After the burning pain and bleeding that caused her to cry, she was told, “sorry,” and sent on her way. Given the circumstances that apology sounds like an insult. People don’t humble themselves enough. Why don’t we try harder to do the right thing? She took it into her own hands, as those who want things done right do and got in touch with the office manager. Why didn’t they reach out to her? They made the mistake not her. They requested she come back to asses the damage. Of course, the doctor responsible for the wrongdoing was nowhere to be found. She was given scar gel free of charge, which doesn’t work well in my experience. Then, she was offered Botox as repayment.

How about payment as repayment? Laser removal is hundreds of dollars, often pricier than tattoos themselves. How much Botox were they talking? One treatment or the equivalent of nine tattoo removal sessions? The latter would add up to about a year and a half of free Botox depending on the area being treated. Side note: don’t skimp on tattoo prices, putting art on your body is not a garage sale, there is no haggling. The old adage is true: “cheap tattoos aren’t good and good tattoos aren’t cheap.” In my opinion, she should have been refunded. If not for this incident alone, definitely for the Vitiligo lifestyle she now has to live. Especially because this place, in particular, requires the purchase of three sessions before treatment begins.

The Botox option was insulting as she said she did not need or ever ask for Botox. According to her, she stayed collected during these unfortunate events, remaining calm and not losing her temper. Her suggestion for compensation was for them to complete the removal of the appropriate tattoo, free of charge or they pay for the one she now would have to have redone. Very reasonable considering she could sue for malpractice. They should have thanked her and done both, free completion of removal and paid for her other tattoo to be reworked. Did they do the honorable thing and attempt to satisfy this poorly treated customer? Nope. They did not return her calls. They ghosted. How millennial of them. She invested $1,400 and this is how they left her. Terrible. I’m torn between naming names and leaving that part out because I still go there. The review is on Yelp for all to read.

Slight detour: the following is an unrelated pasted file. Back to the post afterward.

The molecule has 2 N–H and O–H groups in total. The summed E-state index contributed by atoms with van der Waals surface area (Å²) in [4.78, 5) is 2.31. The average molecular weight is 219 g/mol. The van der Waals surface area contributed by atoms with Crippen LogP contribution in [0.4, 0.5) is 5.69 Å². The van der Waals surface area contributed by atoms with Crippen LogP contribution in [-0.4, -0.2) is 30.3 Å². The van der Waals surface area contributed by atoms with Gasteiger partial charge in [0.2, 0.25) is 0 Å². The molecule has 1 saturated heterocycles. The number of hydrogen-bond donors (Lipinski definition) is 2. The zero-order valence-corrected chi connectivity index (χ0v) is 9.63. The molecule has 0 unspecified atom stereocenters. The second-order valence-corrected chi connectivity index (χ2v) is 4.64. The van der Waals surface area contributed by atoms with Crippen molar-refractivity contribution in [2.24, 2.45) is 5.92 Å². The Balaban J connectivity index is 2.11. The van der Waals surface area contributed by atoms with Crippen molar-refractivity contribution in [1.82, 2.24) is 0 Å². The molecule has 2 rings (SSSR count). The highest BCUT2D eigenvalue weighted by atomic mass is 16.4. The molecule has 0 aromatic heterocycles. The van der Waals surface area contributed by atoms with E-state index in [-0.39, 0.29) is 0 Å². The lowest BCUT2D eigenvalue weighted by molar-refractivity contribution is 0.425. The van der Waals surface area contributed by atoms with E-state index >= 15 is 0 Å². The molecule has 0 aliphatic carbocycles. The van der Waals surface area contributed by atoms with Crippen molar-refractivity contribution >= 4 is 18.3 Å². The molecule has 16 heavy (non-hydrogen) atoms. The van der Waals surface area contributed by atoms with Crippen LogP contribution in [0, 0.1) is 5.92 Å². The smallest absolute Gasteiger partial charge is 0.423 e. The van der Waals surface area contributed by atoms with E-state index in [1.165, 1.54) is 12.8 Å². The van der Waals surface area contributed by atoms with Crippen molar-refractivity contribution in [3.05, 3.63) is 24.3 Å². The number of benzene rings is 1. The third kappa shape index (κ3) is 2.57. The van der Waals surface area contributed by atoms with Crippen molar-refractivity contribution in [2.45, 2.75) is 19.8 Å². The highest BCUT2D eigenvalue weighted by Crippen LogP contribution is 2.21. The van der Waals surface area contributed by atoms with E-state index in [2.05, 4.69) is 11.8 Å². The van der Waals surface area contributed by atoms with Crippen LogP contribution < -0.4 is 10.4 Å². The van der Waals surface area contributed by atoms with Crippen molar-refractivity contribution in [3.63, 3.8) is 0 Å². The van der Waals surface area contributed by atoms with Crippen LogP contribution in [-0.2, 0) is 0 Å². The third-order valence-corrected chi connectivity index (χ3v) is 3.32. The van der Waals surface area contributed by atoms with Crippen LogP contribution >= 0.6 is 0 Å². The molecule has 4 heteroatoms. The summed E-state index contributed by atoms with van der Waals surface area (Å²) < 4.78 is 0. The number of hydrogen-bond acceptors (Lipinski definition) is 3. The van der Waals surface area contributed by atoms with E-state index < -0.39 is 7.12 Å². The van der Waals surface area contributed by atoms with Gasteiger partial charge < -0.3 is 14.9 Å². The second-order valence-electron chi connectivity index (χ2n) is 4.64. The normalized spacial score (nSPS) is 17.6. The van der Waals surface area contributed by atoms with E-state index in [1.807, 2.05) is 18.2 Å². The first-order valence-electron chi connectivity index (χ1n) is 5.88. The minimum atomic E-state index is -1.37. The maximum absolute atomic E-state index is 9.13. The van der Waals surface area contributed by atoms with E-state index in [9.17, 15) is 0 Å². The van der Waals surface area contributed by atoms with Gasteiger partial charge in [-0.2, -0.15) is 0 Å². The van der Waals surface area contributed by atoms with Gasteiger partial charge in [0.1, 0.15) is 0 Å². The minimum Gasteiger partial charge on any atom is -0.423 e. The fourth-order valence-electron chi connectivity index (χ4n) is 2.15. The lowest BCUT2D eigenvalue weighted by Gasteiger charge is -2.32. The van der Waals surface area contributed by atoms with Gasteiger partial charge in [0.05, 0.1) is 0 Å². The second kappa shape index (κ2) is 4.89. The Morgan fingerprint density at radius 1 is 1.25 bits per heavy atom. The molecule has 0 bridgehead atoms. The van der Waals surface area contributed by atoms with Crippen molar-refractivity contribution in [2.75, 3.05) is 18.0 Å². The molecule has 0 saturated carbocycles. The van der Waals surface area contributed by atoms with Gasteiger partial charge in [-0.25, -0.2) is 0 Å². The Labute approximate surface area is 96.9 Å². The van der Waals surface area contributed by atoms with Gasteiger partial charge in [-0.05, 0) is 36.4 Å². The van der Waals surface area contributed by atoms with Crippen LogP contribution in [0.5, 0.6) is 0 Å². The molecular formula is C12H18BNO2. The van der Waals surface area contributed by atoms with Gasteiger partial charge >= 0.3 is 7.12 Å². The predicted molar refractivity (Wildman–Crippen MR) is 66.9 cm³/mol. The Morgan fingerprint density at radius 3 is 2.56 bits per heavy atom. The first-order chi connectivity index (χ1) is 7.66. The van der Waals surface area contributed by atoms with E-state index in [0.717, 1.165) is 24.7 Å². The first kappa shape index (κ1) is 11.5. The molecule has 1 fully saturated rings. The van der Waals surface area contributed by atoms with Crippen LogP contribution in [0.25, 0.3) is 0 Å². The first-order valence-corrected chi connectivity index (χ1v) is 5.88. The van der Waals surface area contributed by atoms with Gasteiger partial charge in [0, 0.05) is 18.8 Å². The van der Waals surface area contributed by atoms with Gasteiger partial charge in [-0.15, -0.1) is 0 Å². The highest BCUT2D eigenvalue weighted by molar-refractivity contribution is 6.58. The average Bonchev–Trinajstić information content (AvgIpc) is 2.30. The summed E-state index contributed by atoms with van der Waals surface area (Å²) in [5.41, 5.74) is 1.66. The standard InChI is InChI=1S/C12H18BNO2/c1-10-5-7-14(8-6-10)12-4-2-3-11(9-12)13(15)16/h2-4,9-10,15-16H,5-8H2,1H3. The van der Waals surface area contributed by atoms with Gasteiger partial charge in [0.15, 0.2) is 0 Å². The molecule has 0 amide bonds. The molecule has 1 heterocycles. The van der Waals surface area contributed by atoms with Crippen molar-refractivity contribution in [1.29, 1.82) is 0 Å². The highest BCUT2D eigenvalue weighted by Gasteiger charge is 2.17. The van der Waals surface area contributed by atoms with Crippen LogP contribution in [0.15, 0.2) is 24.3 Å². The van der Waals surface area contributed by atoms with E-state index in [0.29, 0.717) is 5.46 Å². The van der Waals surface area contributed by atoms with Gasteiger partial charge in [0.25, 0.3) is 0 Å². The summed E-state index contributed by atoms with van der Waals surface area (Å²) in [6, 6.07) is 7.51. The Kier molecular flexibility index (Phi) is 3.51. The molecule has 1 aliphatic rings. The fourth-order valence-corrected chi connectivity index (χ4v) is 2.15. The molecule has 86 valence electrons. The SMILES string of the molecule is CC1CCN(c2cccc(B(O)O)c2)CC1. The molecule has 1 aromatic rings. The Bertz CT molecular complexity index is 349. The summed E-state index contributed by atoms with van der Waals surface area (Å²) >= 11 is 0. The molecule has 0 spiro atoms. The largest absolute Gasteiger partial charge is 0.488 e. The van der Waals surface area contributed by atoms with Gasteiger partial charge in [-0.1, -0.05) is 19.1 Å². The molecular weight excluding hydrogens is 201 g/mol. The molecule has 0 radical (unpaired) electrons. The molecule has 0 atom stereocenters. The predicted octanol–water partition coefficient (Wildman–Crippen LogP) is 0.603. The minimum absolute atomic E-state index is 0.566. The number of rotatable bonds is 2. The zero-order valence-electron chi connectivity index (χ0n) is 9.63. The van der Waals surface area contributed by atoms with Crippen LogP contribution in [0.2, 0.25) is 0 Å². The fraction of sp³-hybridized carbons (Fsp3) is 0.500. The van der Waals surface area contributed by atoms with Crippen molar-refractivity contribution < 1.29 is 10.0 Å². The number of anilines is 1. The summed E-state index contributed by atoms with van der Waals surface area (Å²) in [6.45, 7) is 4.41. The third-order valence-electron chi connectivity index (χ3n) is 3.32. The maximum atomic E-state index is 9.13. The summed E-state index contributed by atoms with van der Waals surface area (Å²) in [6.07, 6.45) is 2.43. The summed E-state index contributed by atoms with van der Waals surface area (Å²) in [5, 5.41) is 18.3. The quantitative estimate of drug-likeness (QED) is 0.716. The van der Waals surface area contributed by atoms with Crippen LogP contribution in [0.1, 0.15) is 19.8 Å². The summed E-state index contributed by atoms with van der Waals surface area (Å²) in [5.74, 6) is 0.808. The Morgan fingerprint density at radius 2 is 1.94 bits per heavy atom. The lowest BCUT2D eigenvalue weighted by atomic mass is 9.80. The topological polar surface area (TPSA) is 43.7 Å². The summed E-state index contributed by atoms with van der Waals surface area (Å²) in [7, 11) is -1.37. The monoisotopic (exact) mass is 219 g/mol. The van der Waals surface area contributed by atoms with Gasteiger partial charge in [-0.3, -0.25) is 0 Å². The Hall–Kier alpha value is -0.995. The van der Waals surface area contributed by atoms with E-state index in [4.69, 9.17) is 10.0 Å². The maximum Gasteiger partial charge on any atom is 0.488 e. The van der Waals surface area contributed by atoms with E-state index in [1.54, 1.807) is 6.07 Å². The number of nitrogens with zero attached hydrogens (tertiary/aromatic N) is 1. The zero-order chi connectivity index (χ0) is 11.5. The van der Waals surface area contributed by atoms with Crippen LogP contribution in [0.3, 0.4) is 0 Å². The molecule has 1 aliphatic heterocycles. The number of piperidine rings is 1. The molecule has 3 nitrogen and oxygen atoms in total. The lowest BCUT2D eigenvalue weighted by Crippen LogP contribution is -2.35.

The real bummer is they could have made this right. As it happened they could’ve apologized profusely, not charged her that day and loaded her up with free samples before she left. It was a tragic mistake but they could have tried to fix it. Again, this summary is biased as it is one side of one story that I read on a public platform. I was so moved by this that I offered to pay for her to have her tattoo fixed. That’s the least they should have done in my opinion. A lesson of 2020 that I have learned is: not everyone has the same heart as you. Not everyone puts honesty and integrity first. Knowing this helps manage expectations.

Tattoo removal done right.

Oh One-Star reviewer Danielle wherever you are, I hope your life has only blossomed these past three years and your body art is more beautiful than ever. What about you guys? Any Yelpers out there barking louder than they bite? Someone enraged over the temperature of their ravioli who ranted with words written in all capital letters? A person who got side-eyed by a barista and wrote a whole page about it? Please share. Thanks for reading.